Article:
Diabetes is one of the major health risks facing Americans and is linked to many other conditions, such as heart disease, stroke and kidney disease. Perhaps you’ve heard the term “prediabetes” and think of that as a heightened risk or warning sign on the way to diabetes. But our experts believe it’s much more and there are many things we can do to prevent or manage diabetes. In this episode we’ll learn what we can do to live better before, or after we are diagnosed with this condition.
- CJ Anderson, Adventist Health
- Cheryl Ortner, RN, CDE
- Jessica Richards, MS, RD, LD, CDE
- Leonard Bertheau, DO
So what is Prediabetes? Don’t think of it as “boarderline diabetic” or “a touch of high blood sugar.” There is a physiological change in the body that is preventing sugar from being processed normally. Prediabetes is diagnosed through blood sugar or A1C levels that are outside the normal range, but below the diabetic rage in multiple tests over time. More than just a one-time incident of high blood sugar.
The American Diabetes Association suggests thinking of Prediabetes as “diabetes light.” It’s really just an arbitrary line we have placed in the spectrum of a disease. You are closer to diabetes than you are to normal. It’s something to take seriously and that won’t get better without action.
When you are at the low end of the disease process it’s time to hit it fast and hit it hard for the best long-term results. Fight back with diet and exercise.
Diet for those diagnosed with Prediabetes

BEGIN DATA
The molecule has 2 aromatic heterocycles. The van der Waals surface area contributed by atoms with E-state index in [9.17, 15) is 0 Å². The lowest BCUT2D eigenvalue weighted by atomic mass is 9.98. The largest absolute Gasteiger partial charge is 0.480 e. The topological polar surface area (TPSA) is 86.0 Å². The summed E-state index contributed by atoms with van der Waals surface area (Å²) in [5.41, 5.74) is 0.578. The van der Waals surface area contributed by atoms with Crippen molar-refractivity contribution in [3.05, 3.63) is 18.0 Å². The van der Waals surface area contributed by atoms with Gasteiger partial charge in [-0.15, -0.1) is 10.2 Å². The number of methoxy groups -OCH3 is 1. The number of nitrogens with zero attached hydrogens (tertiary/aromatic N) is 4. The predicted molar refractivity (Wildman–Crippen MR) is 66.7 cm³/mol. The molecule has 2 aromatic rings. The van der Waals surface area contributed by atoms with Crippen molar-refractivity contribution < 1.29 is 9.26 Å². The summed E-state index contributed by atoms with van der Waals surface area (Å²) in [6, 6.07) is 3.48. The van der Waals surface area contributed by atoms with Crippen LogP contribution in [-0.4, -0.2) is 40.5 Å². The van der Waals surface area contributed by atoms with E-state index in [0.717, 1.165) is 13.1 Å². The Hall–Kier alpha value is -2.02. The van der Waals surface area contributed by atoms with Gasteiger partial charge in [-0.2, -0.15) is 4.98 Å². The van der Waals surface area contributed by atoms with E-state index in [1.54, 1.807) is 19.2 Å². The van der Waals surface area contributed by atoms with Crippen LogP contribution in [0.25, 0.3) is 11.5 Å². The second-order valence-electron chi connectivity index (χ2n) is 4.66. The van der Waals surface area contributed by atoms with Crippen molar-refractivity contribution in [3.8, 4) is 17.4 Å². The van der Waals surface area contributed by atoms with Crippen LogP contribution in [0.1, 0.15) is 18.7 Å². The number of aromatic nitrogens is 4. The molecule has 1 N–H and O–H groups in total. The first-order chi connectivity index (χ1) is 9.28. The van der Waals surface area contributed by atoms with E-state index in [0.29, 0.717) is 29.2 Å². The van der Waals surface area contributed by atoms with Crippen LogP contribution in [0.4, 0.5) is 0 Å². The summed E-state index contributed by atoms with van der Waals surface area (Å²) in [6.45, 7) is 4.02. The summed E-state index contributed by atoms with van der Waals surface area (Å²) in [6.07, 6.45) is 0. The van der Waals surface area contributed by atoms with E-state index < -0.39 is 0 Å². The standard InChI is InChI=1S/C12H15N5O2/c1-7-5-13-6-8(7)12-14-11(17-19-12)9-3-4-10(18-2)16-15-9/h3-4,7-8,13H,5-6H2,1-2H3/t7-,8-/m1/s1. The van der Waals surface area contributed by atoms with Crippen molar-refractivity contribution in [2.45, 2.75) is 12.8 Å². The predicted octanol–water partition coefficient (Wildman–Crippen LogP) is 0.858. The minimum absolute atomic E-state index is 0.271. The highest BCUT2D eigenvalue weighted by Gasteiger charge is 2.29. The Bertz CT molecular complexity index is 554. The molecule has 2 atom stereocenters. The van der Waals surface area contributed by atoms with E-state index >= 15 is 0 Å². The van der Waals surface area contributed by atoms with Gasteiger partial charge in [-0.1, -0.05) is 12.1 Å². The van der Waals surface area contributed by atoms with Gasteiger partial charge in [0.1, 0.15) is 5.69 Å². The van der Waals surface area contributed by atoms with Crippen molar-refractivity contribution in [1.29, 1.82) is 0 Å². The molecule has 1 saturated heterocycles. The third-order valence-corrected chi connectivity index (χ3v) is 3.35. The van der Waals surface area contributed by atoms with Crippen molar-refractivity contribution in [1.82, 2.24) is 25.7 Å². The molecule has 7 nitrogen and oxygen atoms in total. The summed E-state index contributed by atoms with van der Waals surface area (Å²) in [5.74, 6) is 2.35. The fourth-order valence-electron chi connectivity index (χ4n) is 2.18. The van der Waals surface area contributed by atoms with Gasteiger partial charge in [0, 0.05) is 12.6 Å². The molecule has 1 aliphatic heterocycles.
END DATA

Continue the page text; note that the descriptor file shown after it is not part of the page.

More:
- Sugar is just one part of the equation. Saturated fat (meats and dairly) can prevent the insulin our bodies produce from working effectively. With ineffective insulin even small amounts of healthy sugars (fruits and berries) can cause problems.
- Sugar is sneaky. Organic sugar, cane sugar, brown sugar, molasses, honey, agave nectar are all sugars. When your body is unable to process sugar normally all these things will cause problems. Even juice quickly raises your blood sugar.
- Do you know how various foods you like to eat affect your blood sugar? If you have risk in this area it’s a good idea to test your blood sugar randomly to see how some of your favorite things to eat might be putting you at risk.
- Don’t forget liquid calories. They’re not filling, but they still count. Even “healthy” drinks like fruit smoothies count. In fact, blending up fruit makes it “processed.” Your making the sugar from that fruit much easier for your body to absorb, raising your blood sugar faster. Instead, eat foods
- It’s not just about your meals. It’s everything you put in your body throughout the day.
A quick guide for healthy foods
Does this look like a plant? Could you walk out in nature and find this? If not you’ll need to do a lot more research to see what ingredients are in it and think about how it will affect you. Most whole plant-based foods are very low in saturated fat and high in fiber.
Don’t forget exercise The ADA recommends 30-60 minutes of moderate aerobic activity (this includes walking) 6-7 days a week. The key is doing something every day. Start with the goal of just doing something every day and build on it. Exercise helps your insulin work more effectively and can contribute to weight loss, which also helps to control blood sugar.
Resources for prediabetes:
FREE Class on Prediabetes (Wednesday, October 7, 2015)
Author: LivingWell PDX Blog
Adventist Health is committed to creating a healthier Portland community.